Dimensions for commercial antennas come from a variety of sources. Some the manufacturer provided. Some I found without provenance on websites. Others individuals measured and reported in detail. Still other antennas I measured myself, rounding values to the nearest 1⁄16″. I resolve inconsistent dimensions from multiple sources by picking the value that seems most likely to be encountered in practice.
The designer rounds dimensions for noncommerical antennas or lists them as decimal numbers for the builder to round. Antenna files list element half-lengths since the AO Antenna Optimizer takes advantage of antenna symmetry. For best accuracy, double the values, round to the desired precision, and measure whole lengths. Multiply cubical quad parasitic half-sides by eight, round, allow for splice overlap, and measure total wire length.
To avoid error accumulation, measure element positions instead of spacings. Distance between elements or other conductors is from axis to axis unless otherwise noted.
I use a generalized notion of front-to-back ratio as a measure of pattern quality. Conventional F/B is the ratio of forward power to that in the opposite direction. I use the ratio of forward power to the peak power within a specified region to the rear of the antenna, normally the rear half-plane (90°–270° azimuth). When the rear region is 180°–180°, the measure is F/B. For any other region, I call it F/R, which stands for front-to-rear ratio. When not 90°–270°, I note the region limits. To be explicit, I entitle F/R graphs Front-to-Worst-Backlobe Ratio.
I model linearly polarized antennas in free space to maximize generality and to facilitate comparsion among designs. But since height above ground may affect the azimuth pattern of highly directive designs, I show F/R curves for various antenna heights for some models. I may also provide dimensions optimized for a particular height.
Azimuth patterns of circularly polarized designs vary with antenna height and ground quality due to differential variation of horizontal and vertical ground-reflection coefficients. I have standardized on a boom height of 20 feet for outdoor designs, a peak height of 8½ feet for indoor designs, and average ground quality. Results will differ for antennas installed at other heights or over other types of ground.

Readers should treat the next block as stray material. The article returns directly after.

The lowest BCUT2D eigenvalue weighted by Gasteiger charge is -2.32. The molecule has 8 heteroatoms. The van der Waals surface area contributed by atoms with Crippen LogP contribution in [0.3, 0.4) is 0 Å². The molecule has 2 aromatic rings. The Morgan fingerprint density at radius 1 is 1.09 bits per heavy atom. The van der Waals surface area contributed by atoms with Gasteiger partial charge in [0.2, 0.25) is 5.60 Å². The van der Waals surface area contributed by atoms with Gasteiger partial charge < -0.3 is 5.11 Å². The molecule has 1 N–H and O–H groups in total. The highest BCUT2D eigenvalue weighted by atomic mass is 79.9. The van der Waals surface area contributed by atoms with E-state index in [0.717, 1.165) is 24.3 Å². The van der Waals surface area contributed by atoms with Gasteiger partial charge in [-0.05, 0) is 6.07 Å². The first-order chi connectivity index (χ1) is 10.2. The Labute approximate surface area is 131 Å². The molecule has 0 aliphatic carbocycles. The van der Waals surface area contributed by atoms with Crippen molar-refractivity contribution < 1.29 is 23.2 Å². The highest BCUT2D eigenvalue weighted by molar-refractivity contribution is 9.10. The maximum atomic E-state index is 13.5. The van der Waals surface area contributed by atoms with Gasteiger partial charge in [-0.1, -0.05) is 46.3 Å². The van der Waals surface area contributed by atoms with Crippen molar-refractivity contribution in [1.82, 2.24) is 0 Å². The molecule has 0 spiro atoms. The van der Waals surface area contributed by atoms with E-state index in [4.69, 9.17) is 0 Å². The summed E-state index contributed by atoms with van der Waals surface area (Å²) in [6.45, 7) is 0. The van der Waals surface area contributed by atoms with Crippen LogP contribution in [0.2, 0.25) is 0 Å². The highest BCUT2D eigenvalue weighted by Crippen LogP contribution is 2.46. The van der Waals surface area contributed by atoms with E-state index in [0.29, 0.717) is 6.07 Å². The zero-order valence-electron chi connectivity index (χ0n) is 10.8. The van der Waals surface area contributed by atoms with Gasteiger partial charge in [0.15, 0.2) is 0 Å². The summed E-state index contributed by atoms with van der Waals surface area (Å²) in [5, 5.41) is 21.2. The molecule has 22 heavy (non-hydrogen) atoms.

Models over ground are for flat earth. Results will differ for irregular terrain.
When the antenna feedpoint coincides with an element, I model the conductor as continuous and place a voltage source at the feedpoint. This procedure sidesteps unknown feedpoint gap detail. For noncoincident feedpoint terminals, I add a jumper wire and place a source at its center. To isolate the model from balun effects, I do not model balun leads. The leads form a transmission line whose impedance is higher than that of the antenna. This adds inductive reactance that alters SWR and mismatch loss. Avoiding this effect makes it easier to predict performance when replacing a ferrite balun with long leads with a halfwave coaxial balun to reduce ohmic loss.
Noncommercial antenna models assume isolated elements. They should not pass through a conductive boom nor use conductive mounting brackets. It is possible to compensate for these effects, but only when the boom diameter and mounting details are known. Specifying these would limit the design generality. Stauff polypropylene or polyamide clamps make excellent element mounts.
If I know their dimensions, I correct for conductive mounting brackets on commercial antennas. I use the YO Yagi Optimizer to derive either a short conductor section whose diameter is equivalent to that of the element plus bracket, or an entire element whose length and diameter are equivalent. Except at the band edges for some high-performance designs, mounting brackets little affect wideband antennas. But they can seriously disturb narrowband or spot-frequency designs.
Element numbering begins at the rear. For example, the first director is next to a driven element.
A metallic boom will not detune elements as long as they are spaced a small distance from it by nonconductive mounts. When the boom bisects an element, signal currents induced into each half-element cancel. But the boom can induce current in a phasing line whose conductors are not equidistant from it. This can happen at line crossover and may degrade the azimuth pattern.
A nonconductive boom eliminates induced current and can simplify element mounting. Fiberglass tubing is strong but may be expensive or hard to obtain. PVC or ABS pipe is cheap and readily available. Pipe with thick walls can support small antennas with little sag. Use boom guys for longer antennas. Wood works fine for noncritical designs. But unless very dry, its residual conductivity may detune elements that pass through it. It may add dielectric loss at high-voltage points if used for loop spreaders. Weather-treat wood for long-term outdoor use.
Boom length means electrical boom length, the distance between first and last elements.
An offset mast and clamp may couple to a nearby element. Locate the mast midway between elements whenever possible. Position a log-Yagi mast next to a phasing line crossover to approximately cancel any line interaction. An orthogonal conductor electrically vanishes only when it is in the antenna plane of symmetry. A centered mast attached below the boom may benefit designs with very low backlobes.
For long-boom designs, locate the mast at the point where torque is zero in steady wind. This is approximately the center of the boom. If this unbalances the antenna, rebalance it by adding weight inside the light end of the boom.
Vertically polarized and circularly polarized antennas work best rear-mounted. When that's impractical, use a nonconductive mast section in the vicinity of the antenna to avoid degrading performance.